The Metropolitan Cathedral is without a doubt one of the most important buildings in Mexico City’s historical center. Beyond its religious significance, it contains a summary of five centuries worth of Mexican art and architecture. Built on the remains of an Aztec temple in what was the center of the Aztec capital of Tenochtitlan, the colonizing Spaniards built the most grandiose church in all of the Americas. Its imposing size, fascinating history and beautiful art and architecture make this one of the most outstanding buildings in the country.
The cathedral is the seat of the Archdiocese of Mexico and is situated on the north side of Mexico City’s main square, the Plaza de la Constitución, more commonly known as the Zocalo, and beside the Templo Mayor archaeological site, a visit to which will give you a glimpse at what this place was like before the arrival of the Spaniards in the 1500s.
History of the Metropolitan Cathedral
When the Spaniards leveled the pre-Hispanic Aztec city of Tenochtitlan and decided to build their new city upon it, one of the first priorities was the construction of a church. Conscious of this, the conquistador Hernán Cortes ordered the construction of a church and assigned Martin de Sepulveda the task of building it on the remains of the Aztec temples. Between 1524 and 1532, Sepulveda built a small east-west facing church in the Moorish style.
Some years later, Carlos V appointed it the cathedral, but it was inadequate for the number of worshipers and deemed too modest to serve as the cathedral of the capital of New Spain. A new construction began under the supervision of Claudio de Arciniega, who drew inspiration from the cathedral in Seville. The foundations of the new church were laid during the 1570s, but the builders encountered various challenges that slowed the project’s conclusion. Because of the soft subsoil, it was determined that using limestone would cause the building to sink further, so they switched to volcanic rock which was both resistant and much lighter. A terrible flood in 1629 caused a delay in the construction of several years. The main construction was completed in 1667 but the Sacristy, bell towers and interior decoration were added later.
The Sagrario Metropolitano, on the east side of the main part of the cathedral, was built in the 18th Century. It was originally designed to house the archives and vestments of the archbishop, but now serves as the city’s main parish church. The relief above its entrance and the mirror-image portal on the east side are excellent examples of the hyper-decorative Churrigueresque style.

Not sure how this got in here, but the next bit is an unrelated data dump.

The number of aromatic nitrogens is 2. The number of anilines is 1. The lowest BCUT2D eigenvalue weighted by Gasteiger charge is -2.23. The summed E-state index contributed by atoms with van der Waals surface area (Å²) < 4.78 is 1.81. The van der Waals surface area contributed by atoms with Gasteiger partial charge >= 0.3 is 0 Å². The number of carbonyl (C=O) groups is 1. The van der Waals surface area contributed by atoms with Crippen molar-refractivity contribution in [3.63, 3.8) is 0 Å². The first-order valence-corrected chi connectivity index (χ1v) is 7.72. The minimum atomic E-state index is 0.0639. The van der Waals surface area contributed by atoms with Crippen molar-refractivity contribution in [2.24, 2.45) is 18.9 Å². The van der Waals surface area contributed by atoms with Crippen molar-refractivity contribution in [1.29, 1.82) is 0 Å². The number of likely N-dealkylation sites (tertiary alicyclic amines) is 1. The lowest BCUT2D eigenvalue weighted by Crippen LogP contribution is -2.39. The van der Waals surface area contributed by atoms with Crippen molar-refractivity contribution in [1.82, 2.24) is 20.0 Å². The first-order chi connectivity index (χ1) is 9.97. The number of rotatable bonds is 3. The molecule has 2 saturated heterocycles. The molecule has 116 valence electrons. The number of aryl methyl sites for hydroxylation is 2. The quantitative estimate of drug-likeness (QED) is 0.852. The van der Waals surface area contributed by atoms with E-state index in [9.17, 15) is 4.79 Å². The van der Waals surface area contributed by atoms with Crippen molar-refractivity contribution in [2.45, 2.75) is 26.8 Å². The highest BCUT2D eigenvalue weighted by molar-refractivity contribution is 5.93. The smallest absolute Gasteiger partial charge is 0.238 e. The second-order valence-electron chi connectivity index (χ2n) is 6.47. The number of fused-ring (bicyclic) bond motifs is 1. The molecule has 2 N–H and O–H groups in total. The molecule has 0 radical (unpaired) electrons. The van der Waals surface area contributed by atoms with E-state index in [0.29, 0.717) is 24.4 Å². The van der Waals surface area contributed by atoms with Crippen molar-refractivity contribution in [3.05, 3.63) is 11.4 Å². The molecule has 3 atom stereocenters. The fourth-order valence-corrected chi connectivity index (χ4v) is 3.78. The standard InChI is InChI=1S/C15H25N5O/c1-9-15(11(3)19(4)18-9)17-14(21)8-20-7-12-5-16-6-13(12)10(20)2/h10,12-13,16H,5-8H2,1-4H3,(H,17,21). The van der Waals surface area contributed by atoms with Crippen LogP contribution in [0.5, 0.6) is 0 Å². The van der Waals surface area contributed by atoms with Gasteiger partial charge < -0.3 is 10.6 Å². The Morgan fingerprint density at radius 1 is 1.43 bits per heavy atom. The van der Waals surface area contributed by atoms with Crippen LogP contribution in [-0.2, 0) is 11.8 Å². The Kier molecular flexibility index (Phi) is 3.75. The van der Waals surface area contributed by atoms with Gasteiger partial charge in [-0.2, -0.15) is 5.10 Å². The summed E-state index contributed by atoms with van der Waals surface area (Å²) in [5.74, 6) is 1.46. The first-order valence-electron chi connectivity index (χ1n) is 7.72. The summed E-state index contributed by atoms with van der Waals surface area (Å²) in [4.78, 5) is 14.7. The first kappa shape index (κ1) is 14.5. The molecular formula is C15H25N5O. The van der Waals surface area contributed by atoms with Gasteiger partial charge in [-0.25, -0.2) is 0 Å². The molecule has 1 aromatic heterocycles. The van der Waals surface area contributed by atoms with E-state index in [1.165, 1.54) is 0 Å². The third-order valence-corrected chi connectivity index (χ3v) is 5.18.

The monumental structure is over 350 feet long and 200 feet wide; its bell towers reach a height of 215 feet. The two bell towers contain a total of 25 bells. You’ll notice a combination of different styles in the architecture and decorations, including Renaissance, Baroque, and Neoclassic. The overall result is sprawling, yet somehow harmonious.
The floor plan of the cathedral is a Latin cross shape. The church faces north-south with the main facade on the south side of the building, with three doors and a fenced atrium. The main facade has a relief showing the Assumption of the Virgin Mary, to whom this cathedral (and most of those throughout Mexico) is dedicated.
The interior consists of five naves with 14 chapels, sacristy, chapter house, choir and crypts. There are five altarpieces or retablos: the Altar of Forgiveness, the Altar of the Kings, the main altar, the Altar of Resurrected Jesus and the Altar of the Virgin of Zapopan. The Cathedral’s choir is richly ornamented in a Baroque style, with two monumental organs and furnishings brought from the Spanish Empire’s colonies in Asia. For example, the gate that surrounds the choir is from Macao.
The crypt of the Archbishops is located below the Altar of the Kings. Unfortunately, it is generally closed to visitors, but it is noteworthy that all the former Archbishops of Mexico are buried there.
Some of the most beautiful paintings within the cathedral include The Assumption of the Virgin— painted by Juan Correa in 1689—and the Woman of the Apocalypse, a 1685 painting by Cristobal de Villalpando. The Altar of Kings, exquisitely sculpted by Jerónimo de Balbás in 1718, is also outstanding and contains paintings by Juan Rodriguez Juarez.
The cathedral's obviously uneven floor is the result of the building sinking into the ground. The effect isn't restricted to the cathedral: the whole city is sinking at an average rate of about three feet per year. The cathedral presents a particularly challenging case, since it is sinking unevenly, which ultimately may threaten the survival of the structure. Various efforts have taken place in order to save the building, but since the construction is heavy and built on uneven foundations and the subsoil of the whole city is soft clay (this was formerly a lake bed), preventing the building from sinking entirely would be impossible, so efforts center on evening out the foundation so that the church will sink uniformly.
Visiting the Cathedral
The Metropolitan Cathedral is located on the north side of the Mexico City Zócalo, at the exit of the Zócalo metro station on the blue line.
Hours: Open from 8 a.m. to 8 p.m. daily.
Admission: There is no charge to enter the cathedral. A donation is requested to enter the choir or sacristy.
Photos: Photography is permitted without the use of flash. Please take care not to disrupt religious services.
Tour the Bell Towers: You can purchase a ticket for a small cost to climb the stairs up to the bell towers as part of a tour that is offered several times daily. There is a stall inside the cathedral with information and tickets. The tour is only offered in Spanish, but the view alone is worth it (if you’re undaunted by the steps and not afraid of heights). Earthquakes in fall of 2017 caused some damage to the bell towers, so bell tower tours may be temporarily suspended.